Ry Cooder: Paradise & Lunch
Reprise MS 2179
Format: 1LP 180g 33rpm / standard sleeve
Original label: Reprise
Release Date: 2016-11-14
"Paradise & Lunch" - Ry Cooder (g, mand, b, voc); Ronnie Barron (p, org); Earl Hines (p); Plas Johnson (as); Oscar Brashear (crt); Red Callender, John Duke (b); Russ Titelman, Chris Ethridge (el-b); Milt Holland (dr, perc); Jim Keltner (dr); a.o.
A good 20 years have passed since a band with ancient musicians from Cuba – the Buena Vista Social Club – took the world by storm. Behind the project, in the wings yet right in the midst of this unheard-of music, was Ry Cooder, who regarded this encounter as the greatest musical event of his entire life. The bottleneck guitar hero had always been very interested in the music from the other Americas ever since the solo albums he made in his early years, in which he told the story of the American folk and blues in a multitude of styles. The LP "Paradise And Lunch" is no exception and begins with gospel-like grooves that smell of native soil. The faint smell of a wooden church from pioneering days wafts out of the processional antiphonal song "Jesus On The Mainline" and a healthy 12-bar blues paints a picture of what silent witnesses could tell if they could ("If Walls Could Talk"). Cooder and his sidemen felt themselves perfectly at home when adventuring further afield and this is testified to in the laid-back calypso rhythm of "It’s All Over Now" and the clip-clop of "Mexican Divorce".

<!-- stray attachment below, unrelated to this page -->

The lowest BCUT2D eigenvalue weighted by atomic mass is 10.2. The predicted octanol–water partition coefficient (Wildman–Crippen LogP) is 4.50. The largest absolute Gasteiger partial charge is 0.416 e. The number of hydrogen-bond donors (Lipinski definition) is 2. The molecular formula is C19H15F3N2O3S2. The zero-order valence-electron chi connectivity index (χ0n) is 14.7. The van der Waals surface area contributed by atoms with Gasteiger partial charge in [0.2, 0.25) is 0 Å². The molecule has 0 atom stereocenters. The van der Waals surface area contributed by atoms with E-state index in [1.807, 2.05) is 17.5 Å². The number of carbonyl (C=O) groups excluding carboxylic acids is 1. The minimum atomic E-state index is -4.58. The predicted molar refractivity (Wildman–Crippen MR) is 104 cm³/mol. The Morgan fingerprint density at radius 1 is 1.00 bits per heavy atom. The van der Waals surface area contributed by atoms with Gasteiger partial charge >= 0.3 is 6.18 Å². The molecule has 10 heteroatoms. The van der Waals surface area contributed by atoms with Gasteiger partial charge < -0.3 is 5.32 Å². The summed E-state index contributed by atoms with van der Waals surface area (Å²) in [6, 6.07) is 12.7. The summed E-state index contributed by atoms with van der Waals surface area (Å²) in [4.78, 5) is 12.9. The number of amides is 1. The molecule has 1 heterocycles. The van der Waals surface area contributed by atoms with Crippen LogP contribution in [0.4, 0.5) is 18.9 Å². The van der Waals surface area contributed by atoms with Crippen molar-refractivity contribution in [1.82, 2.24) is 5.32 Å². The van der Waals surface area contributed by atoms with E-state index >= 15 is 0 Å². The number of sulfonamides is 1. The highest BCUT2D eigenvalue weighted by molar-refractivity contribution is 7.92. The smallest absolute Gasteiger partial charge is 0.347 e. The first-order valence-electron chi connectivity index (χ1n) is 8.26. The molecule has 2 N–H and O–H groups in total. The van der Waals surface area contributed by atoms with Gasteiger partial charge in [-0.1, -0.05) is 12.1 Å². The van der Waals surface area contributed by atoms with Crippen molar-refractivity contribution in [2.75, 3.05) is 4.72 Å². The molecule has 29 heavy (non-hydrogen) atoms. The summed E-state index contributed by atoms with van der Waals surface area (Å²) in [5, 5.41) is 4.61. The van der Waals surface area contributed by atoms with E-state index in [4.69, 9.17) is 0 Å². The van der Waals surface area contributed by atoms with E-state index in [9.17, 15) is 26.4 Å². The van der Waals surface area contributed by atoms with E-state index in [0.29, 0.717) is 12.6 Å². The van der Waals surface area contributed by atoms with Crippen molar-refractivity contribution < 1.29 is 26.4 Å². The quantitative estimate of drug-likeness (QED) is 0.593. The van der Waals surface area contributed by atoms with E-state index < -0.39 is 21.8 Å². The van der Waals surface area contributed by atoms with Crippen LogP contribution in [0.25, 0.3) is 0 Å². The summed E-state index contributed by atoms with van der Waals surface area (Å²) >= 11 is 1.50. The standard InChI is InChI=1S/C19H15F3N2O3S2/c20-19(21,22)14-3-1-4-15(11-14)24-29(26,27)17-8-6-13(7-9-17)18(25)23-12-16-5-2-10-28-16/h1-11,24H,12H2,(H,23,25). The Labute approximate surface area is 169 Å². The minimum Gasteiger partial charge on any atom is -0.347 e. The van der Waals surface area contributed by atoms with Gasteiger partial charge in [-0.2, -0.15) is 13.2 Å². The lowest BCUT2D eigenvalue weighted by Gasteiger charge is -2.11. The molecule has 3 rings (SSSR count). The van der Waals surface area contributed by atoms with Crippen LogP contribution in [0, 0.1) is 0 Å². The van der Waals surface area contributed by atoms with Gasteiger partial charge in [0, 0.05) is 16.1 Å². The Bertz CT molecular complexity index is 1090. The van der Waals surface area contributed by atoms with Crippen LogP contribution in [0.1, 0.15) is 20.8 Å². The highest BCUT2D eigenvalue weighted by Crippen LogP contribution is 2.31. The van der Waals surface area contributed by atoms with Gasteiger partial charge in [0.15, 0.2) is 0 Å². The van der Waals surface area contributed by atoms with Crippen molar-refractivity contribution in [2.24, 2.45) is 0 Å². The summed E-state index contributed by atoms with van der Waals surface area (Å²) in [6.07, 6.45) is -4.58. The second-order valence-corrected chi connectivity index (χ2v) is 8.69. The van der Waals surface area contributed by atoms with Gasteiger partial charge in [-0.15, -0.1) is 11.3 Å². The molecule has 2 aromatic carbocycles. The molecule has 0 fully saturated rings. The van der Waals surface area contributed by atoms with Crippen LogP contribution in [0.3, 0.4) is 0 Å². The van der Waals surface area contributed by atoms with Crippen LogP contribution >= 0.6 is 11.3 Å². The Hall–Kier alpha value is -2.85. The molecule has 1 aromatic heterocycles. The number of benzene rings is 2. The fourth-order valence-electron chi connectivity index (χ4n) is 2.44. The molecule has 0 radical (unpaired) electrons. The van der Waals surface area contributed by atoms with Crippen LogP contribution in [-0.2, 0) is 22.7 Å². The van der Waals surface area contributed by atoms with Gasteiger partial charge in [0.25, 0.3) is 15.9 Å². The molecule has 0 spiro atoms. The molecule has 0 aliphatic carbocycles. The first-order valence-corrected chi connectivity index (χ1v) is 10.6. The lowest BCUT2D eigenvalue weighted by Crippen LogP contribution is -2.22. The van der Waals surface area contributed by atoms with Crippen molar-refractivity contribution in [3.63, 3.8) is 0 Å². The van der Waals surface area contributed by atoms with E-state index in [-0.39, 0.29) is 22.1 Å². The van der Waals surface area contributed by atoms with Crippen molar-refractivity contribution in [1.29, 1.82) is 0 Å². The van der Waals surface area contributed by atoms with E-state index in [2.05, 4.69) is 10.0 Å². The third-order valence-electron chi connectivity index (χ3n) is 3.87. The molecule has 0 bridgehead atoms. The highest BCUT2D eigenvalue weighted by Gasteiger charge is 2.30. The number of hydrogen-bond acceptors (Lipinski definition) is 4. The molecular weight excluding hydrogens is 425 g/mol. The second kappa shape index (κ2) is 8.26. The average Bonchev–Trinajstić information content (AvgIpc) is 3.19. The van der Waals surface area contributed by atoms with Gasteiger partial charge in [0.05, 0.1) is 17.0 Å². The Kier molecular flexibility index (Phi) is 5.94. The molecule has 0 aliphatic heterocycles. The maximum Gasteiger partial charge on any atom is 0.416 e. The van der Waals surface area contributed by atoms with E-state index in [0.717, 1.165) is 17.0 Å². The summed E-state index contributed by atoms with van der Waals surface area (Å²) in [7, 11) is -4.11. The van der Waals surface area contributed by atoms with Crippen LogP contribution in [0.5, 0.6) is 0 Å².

This wonderful album is highly recommended for each and every number, but if you want a tip for a very special track, then just listen to the ragtime piano rolls in Bo Diddley’s "Ditty Wah Ditty".
This Speakers Corner LP was remastered using pure analogue components only, from the master tapes through to the cutting head. More information under http://www.pure-analogue.com. All royalties and mechanical rights have been paid.
Recording: 1974 at the Warner Brothers Studios in North Hollywood and Burbank (USA), by Lee Herschberg
Production: Lenny Waronker & Russ Titelman